Editor’s Note: Best Horse Practices Summit presenter Katrin Silva grew up riding dressage in Germany before moving to the United States at age 19 to learn to ride Western. She’s been riding both disciplines for the last twenty years and is a regular guest columnist for Cayuse Communications. She lives in New Mexico where she works with dressage and Western clients. Visit her blog here.
Buy her book, Dressage for All of Us here.
I work hard and am proud of it. Until recently, “lazy” sounded like the ultimate insult.
It doesn’t anymore. Laziness has become my new ambition. I am realizing more and more that good riders are as lazy as possible. I don’t mean we should quit riding and binge-watch Netflix or quit, or use training shortcuts, like draw reins and crank nosebands.
What I mean is: Let’s let the horse do most of the work.
I see many riders working harder than their horses. Some squeeze their horses with their legs all the time, using a lot of muscle power just to sit in the position they consider “correct.” Others move their seat a lot to make the horse move forward or sideways. A third group hangs on to the reins for dear life, trying to achieve good contact by pulling on their horses’ mouths.
Well-meaning instructors (myself included) often tell students to ask for more – more bend, more engagement, more energy, more connection. Riders interpret this as having to work more. They push more. They pull more. They tighten more of their muscles. Their faces become red with effort. The don’t look like they’re enjoying any of this. Neither do their horses.
This tendency is rooted in our culture. We live in a competitive world. From the time we can walk and talk, we hear that only those of us who work hard will get ahead. Achievement is a direct function of the effort we put into anything: school, college, career, sports, even relationships.
So, when we ride horses, we think doing more will make us better riders. To be the best riders we can be, to make our horses the best they can be, we have to be active – with our seat, with our hands, with our legs, and even with our minds.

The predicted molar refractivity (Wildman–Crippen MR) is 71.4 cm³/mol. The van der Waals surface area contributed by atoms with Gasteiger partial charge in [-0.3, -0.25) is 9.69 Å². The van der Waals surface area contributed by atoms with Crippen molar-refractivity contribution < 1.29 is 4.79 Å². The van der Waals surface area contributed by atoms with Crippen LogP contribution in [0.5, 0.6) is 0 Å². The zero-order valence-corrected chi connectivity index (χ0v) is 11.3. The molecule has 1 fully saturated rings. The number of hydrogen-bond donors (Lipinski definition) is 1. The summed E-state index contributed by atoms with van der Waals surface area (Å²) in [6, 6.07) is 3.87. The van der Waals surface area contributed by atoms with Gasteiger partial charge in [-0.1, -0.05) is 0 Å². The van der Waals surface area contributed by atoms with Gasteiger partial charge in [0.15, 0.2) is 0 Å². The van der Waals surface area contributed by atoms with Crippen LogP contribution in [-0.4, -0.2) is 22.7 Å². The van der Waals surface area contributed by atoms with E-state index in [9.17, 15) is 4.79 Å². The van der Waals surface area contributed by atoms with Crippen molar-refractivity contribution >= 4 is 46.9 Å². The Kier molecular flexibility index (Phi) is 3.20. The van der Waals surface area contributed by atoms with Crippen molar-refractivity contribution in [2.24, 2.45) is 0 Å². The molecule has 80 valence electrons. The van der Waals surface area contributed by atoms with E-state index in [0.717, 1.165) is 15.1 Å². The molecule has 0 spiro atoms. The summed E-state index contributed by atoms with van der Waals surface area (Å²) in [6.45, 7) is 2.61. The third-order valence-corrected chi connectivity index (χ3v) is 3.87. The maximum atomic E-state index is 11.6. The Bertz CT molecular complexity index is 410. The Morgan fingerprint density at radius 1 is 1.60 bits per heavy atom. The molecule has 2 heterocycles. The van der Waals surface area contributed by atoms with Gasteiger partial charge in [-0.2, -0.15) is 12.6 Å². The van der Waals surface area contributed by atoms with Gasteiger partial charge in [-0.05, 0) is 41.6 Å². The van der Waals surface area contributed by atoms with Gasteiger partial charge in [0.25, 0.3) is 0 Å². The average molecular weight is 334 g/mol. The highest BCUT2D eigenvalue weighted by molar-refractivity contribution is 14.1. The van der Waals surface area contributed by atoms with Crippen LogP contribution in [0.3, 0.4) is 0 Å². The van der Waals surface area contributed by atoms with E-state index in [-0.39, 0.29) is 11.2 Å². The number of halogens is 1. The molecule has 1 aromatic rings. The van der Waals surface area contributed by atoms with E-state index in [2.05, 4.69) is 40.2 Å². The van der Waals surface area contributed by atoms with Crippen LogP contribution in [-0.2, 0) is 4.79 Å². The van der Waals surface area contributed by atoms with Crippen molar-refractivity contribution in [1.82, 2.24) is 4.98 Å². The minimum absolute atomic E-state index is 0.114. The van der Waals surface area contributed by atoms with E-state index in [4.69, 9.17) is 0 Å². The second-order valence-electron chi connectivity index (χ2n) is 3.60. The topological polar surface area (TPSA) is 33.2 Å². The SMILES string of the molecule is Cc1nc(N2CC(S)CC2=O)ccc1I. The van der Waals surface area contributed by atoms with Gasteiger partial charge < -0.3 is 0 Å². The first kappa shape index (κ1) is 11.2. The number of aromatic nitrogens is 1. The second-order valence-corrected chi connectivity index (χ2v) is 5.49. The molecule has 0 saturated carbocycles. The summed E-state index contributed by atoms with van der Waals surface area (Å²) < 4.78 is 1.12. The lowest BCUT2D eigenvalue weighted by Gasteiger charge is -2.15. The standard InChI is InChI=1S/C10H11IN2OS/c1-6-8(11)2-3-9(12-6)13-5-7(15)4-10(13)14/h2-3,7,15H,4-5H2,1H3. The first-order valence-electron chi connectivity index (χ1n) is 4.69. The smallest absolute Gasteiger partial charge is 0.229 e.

And yet, this is, in fact, counter-productive. Our horses become irritated or anxious. When we do too much, they tend to either shut down or run off. They either overreact or stop reacting altogether.
Meanwhile, our goal of horse-rider harmony eludes us. We catch glimpses of it on the horizon, but the harder we chase it, the farther it moves away. The partnership we dream of teases us from a distance and remains out of reach.
When I watch really good riders, I don’t admire how hard they work. I admire how easy they make it look. I don’t see Ingrid Klimke’s knuckles turn white. Her horses move with ease and elegance. She just sits there. Or at least that’s the way it looks. I don’t see good working cowboys spur and squeeze their horses with every stride.
Good riders stand out because they do less, not more.
It’s human nature to want to help your horse, but you can’t do his work for him. My goal for every horse I ride is to let him cruise – for a few strides, or for a full circle. My goal is not to tell my horse “come on! come on, come on” with every step. My goal is to be quiet whenever possible, so my words, i.e. my aids, mean something when I use them. I spend as much riding time as I can in a neutral position – a place from which I can correct or help the horse if needed, where I’m not urging him along or holding him back all the time.
Consider leg aids:
The horse does not learn from the leg aid itself. He does not move away from the leg because it’s there. He moves away from the leg because it goes away again. The teaching moment is the cessation of the aid, not the aid itself. If the horse does not respond, squeezing or nagging with the leg will only teach the horse to ignore the aid. It’s better to use a nudge, or a quick touch with the spur, or anything that elicits a response. Even if the response was not perfect, it’s crucial to take the leg or spur back to the neutral zone at the exact moment of response – not five seconds later. Focusing on being done with the leg aid is the only way to make the horse more responsive.
Consider rein aids:
The horse gets lighter in the contact because of a well-timed and barely visible release of the rein, not the rein aid itself. The release is a part of the half-halt, not a separate thing, not an unnecessary and often forgotten afterthought.
Yes, we need to use leg aids and half-halts. Yes, we need to sometimes correct our horses with a stronger aid. But the goal is to move back into the neutral kind of riding as soon as possible with hands that follow the horse’s mouth, a softly following seat, and legs that hover around the horse’s sides.
Horses become softer, lighter, and more responsive when our goal is to work less hard. Try to let go as soon as your horse responds. Try to take your legs and reins back to the neutral zone a fraction sooner than you think you can. Your horse will be happier. I know mine are.